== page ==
Addressing the shortage of professionally trained and officially accredited therapists in the field of Ayurveda and Naturopathy is another crucial aspect. Dominic believes that the government should establish and promote therapist training centres across the country to ensure an adequate supply of qualified therapists. The availability of trained therapists directly impacts the cost, affordability, and accessibility of holistic wellness services. Failure to address this issue may hinder India’s competitiveness in the wellness tourism industry, especially considering strong competition from destinations like Sri Lanka.
CGH Earth Wellness primarily focuses on the international market, particularly the European Union, Commonwealth of Independent States, United States, and United Kingdom. Recognising the potential of India as a wellness tourism destination, CGH Earth Wellness is expanding its presence beyond Kerala and developing wellness centres in Uttarakhand and Hyderabad. The company is also exploring partnerships in Middle Eastern countries and Russia to tap into new markets and further promote India’s holistic wellness offerings.
Akash Garg, CMD of Asia Resorts Limited (Moksha Himalaya Spa Resort), highlights the room for improvement in the holistic wellness sector compared to allopathic treatments offered by corporate hospitals. He emphasises the importance of standardisation and regulation to ensure high-quality and safe services. Obtaining medical visas and insurance for healing methods like Ayurveda, Yoga, or Naturopathy remains a challenge, and addressing this issue is crucial to make these services more accessible.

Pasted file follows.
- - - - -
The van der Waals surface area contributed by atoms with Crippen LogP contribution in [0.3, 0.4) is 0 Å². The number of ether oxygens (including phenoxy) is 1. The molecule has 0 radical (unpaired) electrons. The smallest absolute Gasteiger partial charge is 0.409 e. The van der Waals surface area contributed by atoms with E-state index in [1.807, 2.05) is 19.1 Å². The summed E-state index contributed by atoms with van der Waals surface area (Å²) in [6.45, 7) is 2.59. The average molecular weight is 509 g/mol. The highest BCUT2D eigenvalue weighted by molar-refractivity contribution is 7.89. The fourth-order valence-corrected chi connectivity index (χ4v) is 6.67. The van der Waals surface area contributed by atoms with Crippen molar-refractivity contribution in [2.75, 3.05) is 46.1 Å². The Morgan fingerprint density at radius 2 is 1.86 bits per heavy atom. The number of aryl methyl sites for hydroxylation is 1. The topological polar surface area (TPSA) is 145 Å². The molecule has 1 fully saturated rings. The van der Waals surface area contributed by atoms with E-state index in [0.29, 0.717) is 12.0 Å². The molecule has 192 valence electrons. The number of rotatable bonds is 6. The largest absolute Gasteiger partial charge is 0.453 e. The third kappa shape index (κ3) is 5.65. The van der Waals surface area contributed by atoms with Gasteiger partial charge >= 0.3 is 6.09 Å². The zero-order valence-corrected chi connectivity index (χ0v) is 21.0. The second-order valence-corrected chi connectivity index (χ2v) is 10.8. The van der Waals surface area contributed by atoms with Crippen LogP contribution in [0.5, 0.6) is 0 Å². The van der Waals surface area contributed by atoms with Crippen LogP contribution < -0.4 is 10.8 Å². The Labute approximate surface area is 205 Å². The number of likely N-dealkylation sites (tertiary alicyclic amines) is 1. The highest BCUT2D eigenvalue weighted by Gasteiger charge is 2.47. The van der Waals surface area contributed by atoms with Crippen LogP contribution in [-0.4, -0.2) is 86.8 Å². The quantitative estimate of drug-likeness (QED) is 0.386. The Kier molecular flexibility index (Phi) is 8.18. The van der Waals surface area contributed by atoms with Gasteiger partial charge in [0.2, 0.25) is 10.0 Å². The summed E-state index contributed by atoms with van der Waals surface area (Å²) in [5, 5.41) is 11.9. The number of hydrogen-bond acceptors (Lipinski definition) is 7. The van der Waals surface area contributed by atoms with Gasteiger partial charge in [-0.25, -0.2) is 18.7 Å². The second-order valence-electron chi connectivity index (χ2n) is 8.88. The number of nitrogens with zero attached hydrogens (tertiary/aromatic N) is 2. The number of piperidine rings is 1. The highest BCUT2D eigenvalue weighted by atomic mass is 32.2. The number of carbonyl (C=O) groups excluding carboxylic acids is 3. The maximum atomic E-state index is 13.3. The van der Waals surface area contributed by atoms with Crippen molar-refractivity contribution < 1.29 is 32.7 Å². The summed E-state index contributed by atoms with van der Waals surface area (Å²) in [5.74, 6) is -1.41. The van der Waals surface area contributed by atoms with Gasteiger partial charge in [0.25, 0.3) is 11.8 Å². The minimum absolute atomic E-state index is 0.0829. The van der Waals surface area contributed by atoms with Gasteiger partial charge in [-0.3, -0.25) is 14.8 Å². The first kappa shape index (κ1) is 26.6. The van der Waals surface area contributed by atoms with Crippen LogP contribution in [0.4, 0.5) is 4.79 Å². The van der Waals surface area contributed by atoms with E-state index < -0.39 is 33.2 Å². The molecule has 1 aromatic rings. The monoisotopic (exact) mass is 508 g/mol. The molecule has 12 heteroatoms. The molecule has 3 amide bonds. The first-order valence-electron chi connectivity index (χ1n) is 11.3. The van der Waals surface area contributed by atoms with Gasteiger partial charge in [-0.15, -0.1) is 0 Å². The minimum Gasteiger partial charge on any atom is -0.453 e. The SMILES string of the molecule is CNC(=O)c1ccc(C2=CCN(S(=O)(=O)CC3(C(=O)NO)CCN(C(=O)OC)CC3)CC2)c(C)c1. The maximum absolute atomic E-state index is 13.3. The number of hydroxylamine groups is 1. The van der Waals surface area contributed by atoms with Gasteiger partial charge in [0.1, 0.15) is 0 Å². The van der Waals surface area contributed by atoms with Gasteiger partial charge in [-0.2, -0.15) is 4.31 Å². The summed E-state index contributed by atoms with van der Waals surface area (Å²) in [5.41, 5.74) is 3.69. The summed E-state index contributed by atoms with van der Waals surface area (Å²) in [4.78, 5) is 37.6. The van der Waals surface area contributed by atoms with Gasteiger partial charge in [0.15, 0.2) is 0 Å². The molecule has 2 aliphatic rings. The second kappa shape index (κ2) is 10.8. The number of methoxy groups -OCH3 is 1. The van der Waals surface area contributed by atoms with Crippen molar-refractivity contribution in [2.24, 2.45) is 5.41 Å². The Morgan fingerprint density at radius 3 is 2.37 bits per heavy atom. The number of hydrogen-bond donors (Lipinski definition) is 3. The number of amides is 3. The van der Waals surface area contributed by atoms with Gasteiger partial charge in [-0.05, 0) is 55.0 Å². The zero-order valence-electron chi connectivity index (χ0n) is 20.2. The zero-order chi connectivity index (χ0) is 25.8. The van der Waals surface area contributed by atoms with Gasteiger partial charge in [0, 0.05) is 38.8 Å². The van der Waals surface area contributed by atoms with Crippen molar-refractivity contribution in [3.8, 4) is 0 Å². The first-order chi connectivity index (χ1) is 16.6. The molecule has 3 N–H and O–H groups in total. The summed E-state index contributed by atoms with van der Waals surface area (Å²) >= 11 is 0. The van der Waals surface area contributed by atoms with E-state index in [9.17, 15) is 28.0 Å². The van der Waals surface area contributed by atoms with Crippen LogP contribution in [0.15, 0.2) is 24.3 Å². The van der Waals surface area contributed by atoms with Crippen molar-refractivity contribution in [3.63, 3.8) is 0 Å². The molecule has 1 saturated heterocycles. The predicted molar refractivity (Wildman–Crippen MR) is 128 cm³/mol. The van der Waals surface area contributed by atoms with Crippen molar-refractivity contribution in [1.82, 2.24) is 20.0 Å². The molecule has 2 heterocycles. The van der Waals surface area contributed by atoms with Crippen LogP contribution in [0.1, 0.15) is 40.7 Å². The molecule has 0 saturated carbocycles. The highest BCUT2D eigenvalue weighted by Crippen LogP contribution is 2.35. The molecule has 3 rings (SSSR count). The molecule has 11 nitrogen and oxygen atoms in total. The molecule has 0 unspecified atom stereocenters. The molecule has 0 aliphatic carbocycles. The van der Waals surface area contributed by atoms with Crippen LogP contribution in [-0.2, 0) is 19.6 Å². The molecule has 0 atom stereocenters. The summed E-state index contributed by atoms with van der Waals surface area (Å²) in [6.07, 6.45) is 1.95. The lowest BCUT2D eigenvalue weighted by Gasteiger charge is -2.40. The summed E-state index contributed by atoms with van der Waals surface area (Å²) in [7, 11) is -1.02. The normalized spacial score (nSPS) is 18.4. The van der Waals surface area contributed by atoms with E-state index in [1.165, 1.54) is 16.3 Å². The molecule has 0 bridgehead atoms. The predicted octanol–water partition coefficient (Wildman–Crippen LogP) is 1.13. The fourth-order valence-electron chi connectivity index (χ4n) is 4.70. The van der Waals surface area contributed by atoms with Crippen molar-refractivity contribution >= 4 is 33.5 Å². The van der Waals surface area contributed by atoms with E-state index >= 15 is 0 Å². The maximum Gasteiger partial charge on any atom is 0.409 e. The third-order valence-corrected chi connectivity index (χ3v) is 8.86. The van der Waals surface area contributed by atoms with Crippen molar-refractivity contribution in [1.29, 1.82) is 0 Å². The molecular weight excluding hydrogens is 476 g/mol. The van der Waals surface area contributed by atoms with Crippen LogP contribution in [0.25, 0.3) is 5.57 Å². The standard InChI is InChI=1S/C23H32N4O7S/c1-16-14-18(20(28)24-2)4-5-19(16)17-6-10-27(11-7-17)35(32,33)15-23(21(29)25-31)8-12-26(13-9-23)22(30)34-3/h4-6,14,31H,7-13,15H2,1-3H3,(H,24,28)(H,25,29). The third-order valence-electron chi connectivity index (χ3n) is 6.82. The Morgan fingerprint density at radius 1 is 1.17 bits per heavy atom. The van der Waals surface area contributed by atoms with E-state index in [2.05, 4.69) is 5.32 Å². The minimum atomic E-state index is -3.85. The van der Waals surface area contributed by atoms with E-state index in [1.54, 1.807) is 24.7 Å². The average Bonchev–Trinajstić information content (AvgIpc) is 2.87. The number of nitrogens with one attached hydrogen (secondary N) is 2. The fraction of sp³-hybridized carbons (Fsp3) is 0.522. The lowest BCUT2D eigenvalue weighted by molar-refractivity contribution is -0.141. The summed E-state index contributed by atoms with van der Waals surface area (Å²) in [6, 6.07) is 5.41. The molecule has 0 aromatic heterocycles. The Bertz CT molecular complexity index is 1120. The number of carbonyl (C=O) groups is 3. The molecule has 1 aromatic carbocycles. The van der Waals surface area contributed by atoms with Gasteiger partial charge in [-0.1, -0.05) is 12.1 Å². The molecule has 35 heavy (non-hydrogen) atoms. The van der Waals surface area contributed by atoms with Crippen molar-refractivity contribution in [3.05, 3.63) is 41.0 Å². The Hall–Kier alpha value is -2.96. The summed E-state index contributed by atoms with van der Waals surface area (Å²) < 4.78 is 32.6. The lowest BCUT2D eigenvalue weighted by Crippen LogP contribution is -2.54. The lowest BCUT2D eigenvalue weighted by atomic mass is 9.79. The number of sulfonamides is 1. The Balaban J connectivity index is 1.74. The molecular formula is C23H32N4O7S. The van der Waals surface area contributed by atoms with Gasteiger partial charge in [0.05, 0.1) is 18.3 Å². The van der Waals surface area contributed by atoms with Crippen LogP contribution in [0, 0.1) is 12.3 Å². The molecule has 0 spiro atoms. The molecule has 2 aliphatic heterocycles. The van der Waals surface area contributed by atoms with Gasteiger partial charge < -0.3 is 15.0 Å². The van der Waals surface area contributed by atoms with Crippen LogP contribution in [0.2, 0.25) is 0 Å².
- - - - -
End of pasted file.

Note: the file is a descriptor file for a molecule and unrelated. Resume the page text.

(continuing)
Moksha Himalaya Spa Resort, owned by Asia Resorts Limited, caters to both domestic and international clientele. While their primary focus is on the domestic market, attracting guests from various parts of North India, Maharashtra, and Gujarat, they also welcome visitors from the United States, Europe, and Australia. The resort’s location in Himachal Pradesh, coupled with its 70,000 sq ft spa overlooking the valley, makes it an attractive destination for travellers seeking holistic wellness experiences.
India’s wellness retreats are capitalising on the growing demand by offering comprehensive packages that combine therapeutic treatments, wellness activities, and immersive travel experiences. These retreats provide a sanctuary for individuals to rejuvenate, restore balance, and reconnect with themselves, taking advantage of India’s cultural heritage and natural beauty. By offering a blend of medical expertise and holistic wellness practices, Indian retreats are meeting the evolving needs of wellness tourists and contributing to the growth of the industry.